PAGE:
*BTW, in my defense, I walked all over the world Tuesday, walking all the way to and from the front desk to get the bus to the restaurant, then going out to shop groceries, taking them up to the apt, then taking the flowers over to mom at Carillon House and getting mail on my way back. The weather was cold, my motile appendages were unhappy with me, I still haven’t gotten my stamina back, so Wednesday, I took it easy. What’s the point of having an adjustable bed if you can’t adjust it until it’s comfortable and snuggly warm on a chilly day and then having a good read in it? (And ride out the occasional earthquake . . . ) I gulped down a good three-fourths of Cuckoo’s Egg by C. J. Cherryh and quaffed hot tea for most of the afternoon. The only thing that would have made it better was curb service. Oh, and BTW again, did you know they make almond milk eggnog? I gotta get me a bottle of Harvey’s Bristol Cream. T’is the season.
Tomorrow is the last fluid infusion of this session. I have to be there at 8:00. So after Monday’s infusion I got home just before noon, in more than enough time for the housekeeping lady. While she was there, the maintenance guy came to say he needed to turn my shower on because there was a leak downstairs. Turns out my shower was leaking somehow (why suddenly is it leaking now and not earlier?) He had to calk it and the calk had to set, so I couldn’t use it until he came by today to put everything back together.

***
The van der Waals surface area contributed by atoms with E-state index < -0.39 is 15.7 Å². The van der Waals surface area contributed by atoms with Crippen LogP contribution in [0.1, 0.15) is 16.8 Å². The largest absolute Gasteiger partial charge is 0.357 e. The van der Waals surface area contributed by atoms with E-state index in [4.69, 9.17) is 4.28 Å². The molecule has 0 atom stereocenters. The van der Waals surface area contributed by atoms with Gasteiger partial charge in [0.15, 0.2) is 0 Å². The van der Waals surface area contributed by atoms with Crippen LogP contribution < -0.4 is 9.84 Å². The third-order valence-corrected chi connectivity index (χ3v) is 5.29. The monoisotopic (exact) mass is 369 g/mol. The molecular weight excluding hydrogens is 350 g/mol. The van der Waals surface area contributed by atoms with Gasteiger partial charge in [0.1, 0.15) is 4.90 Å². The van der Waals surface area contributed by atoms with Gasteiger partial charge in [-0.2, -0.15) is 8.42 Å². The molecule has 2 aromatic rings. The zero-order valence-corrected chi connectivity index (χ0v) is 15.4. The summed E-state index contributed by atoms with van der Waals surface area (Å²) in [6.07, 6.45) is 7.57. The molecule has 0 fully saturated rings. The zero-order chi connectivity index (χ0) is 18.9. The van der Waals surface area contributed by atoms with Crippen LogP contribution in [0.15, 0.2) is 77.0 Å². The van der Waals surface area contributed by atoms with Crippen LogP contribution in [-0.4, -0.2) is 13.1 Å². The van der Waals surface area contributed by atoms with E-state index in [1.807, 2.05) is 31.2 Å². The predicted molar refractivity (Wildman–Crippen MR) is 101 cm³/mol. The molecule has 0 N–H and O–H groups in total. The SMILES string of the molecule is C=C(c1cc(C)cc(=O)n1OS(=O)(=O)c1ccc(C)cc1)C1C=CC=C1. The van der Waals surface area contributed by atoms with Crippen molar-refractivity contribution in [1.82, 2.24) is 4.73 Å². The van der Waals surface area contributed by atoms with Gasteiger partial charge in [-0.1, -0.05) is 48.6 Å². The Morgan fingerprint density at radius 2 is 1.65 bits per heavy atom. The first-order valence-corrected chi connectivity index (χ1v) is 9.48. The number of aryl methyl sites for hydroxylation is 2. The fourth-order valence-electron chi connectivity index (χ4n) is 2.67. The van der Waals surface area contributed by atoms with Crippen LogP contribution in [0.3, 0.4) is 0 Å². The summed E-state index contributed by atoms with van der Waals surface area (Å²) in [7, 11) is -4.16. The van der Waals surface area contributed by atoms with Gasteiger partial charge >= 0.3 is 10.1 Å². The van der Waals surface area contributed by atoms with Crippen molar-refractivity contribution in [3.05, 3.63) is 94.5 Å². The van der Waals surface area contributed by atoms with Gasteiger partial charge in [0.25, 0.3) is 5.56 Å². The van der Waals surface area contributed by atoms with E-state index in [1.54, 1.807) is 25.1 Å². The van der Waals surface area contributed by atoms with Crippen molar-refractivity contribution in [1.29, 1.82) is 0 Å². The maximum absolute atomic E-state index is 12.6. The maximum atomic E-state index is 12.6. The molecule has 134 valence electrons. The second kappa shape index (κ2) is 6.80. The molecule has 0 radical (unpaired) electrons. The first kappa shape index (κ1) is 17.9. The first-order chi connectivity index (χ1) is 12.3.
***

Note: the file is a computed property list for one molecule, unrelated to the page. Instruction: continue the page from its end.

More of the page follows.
He said he’d be by this morning. He didn’t show up until after noon. Of course, by the time he came, I’d washed my dishes and started a pot of chai tea with vanilla almond milk. I’ve got as far as making the chai tea, which is cooling at the moment. It has to cool to room temp before I can add the vanilla almond milk. Then it’s into the fridge.
Anyway, I can use my shower now, which is good because I have to go get my last infusion for this session tomorrow, and I’ll want to shower before I go. Never mind that you don’t work up much of a sweat sitting around in an air conditioned room, I just think it’s manners if you’re going to be in a situation where somebody has to do something as up close and personal as inserting an IV rig into the chemo port on your chest, that you should have showered pretty recently. Kinda common courtesy, which doesn’t seem to be all that common any more. . . .
Saturday, my cousin’s daughter had her baby (she was due Friday), and I need to really get my rear in gear and finish stuff and get it blocked and mailed. Don’t know anything about her except her name and that she’s a healthy little newborn girl. She’s my dad’s youngest brother’s great grandchild. My dad would have been delighted. My mom got to meet her older sister. Hard to believe it’s been almost a year since they came to visit.